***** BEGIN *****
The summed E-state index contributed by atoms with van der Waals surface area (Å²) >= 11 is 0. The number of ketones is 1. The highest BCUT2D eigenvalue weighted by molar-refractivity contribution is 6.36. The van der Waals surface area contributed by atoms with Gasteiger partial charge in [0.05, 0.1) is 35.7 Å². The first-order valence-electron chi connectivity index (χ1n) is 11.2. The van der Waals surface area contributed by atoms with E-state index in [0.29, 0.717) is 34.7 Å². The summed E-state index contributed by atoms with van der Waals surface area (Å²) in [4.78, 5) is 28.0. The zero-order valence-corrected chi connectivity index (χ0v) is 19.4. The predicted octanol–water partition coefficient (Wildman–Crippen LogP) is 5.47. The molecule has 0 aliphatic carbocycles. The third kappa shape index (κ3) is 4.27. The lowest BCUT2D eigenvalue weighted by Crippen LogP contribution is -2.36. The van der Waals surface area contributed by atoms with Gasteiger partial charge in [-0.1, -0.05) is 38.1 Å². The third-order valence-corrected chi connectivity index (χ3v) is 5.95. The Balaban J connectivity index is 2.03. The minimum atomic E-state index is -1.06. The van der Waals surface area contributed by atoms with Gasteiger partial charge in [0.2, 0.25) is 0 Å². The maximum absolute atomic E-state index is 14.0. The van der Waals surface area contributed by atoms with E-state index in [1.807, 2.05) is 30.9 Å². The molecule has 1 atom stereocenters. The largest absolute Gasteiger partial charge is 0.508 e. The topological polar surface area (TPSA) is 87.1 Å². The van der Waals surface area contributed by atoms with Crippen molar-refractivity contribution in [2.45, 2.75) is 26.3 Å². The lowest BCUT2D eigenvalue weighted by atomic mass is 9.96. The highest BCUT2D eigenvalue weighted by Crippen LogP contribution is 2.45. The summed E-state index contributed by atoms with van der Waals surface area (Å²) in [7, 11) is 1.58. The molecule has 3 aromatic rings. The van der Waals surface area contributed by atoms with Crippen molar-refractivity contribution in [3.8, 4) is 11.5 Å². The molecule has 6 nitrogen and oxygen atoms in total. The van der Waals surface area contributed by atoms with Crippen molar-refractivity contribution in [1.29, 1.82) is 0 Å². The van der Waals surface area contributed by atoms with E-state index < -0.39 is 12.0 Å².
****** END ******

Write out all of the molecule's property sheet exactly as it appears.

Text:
The summed E-state index contributed by atoms with van der Waals surface area (Å²) >= 11 is 0. The number of ketones is 1. The highest BCUT2D eigenvalue weighted by molar-refractivity contribution is 6.36. The van der Waals surface area contributed by atoms with Gasteiger partial charge in [0.05, 0.1) is 35.7 Å². The first-order valence-electron chi connectivity index (χ1n) is 11.2. The van der Waals surface area contributed by atoms with E-state index in [0.29, 0.717) is 34.7 Å². The summed E-state index contributed by atoms with van der Waals surface area (Å²) in [4.78, 5) is 28.0. The zero-order valence-corrected chi connectivity index (χ0v) is 19.4. The predicted octanol–water partition coefficient (Wildman–Crippen LogP) is 5.47. The molecule has 0 aliphatic carbocycles. The third kappa shape index (κ3) is 4.27. The lowest BCUT2D eigenvalue weighted by Crippen LogP contribution is -2.36. The van der Waals surface area contributed by atoms with Gasteiger partial charge in [-0.1, -0.05) is 38.1 Å². The third-order valence-corrected chi connectivity index (χ3v) is 5.95. The Balaban J connectivity index is 2.03. The minimum atomic E-state index is -1.06. The van der Waals surface area contributed by atoms with Gasteiger partial charge in [0.2, 0.25) is 0 Å². The maximum absolute atomic E-state index is 14.0. The van der Waals surface area contributed by atoms with E-state index in [1.807, 2.05) is 30.9 Å². The molecule has 1 atom stereocenters. The largest absolute Gasteiger partial charge is 0.508 e. The topological polar surface area (TPSA) is 87.1 Å². The van der Waals surface area contributed by atoms with Crippen molar-refractivity contribution in [2.45, 2.75) is 26.3 Å². The lowest BCUT2D eigenvalue weighted by atomic mass is 9.96. The highest BCUT2D eigenvalue weighted by Crippen LogP contribution is 2.45. The summed E-state index contributed by atoms with van der Waals surface area (Å²) in [7, 11) is 1.58. The molecule has 3 aromatic rings. The van der Waals surface area contributed by atoms with Crippen molar-refractivity contribution in [3.8, 4) is 11.5 Å². The molecule has 6 nitrogen and oxygen atoms in total. The van der Waals surface area contributed by atoms with Crippen molar-refractivity contribution in [1.29, 1.82) is 0 Å². The van der Waals surface area contributed by atoms with E-state index < -0.39 is 12.0 Å².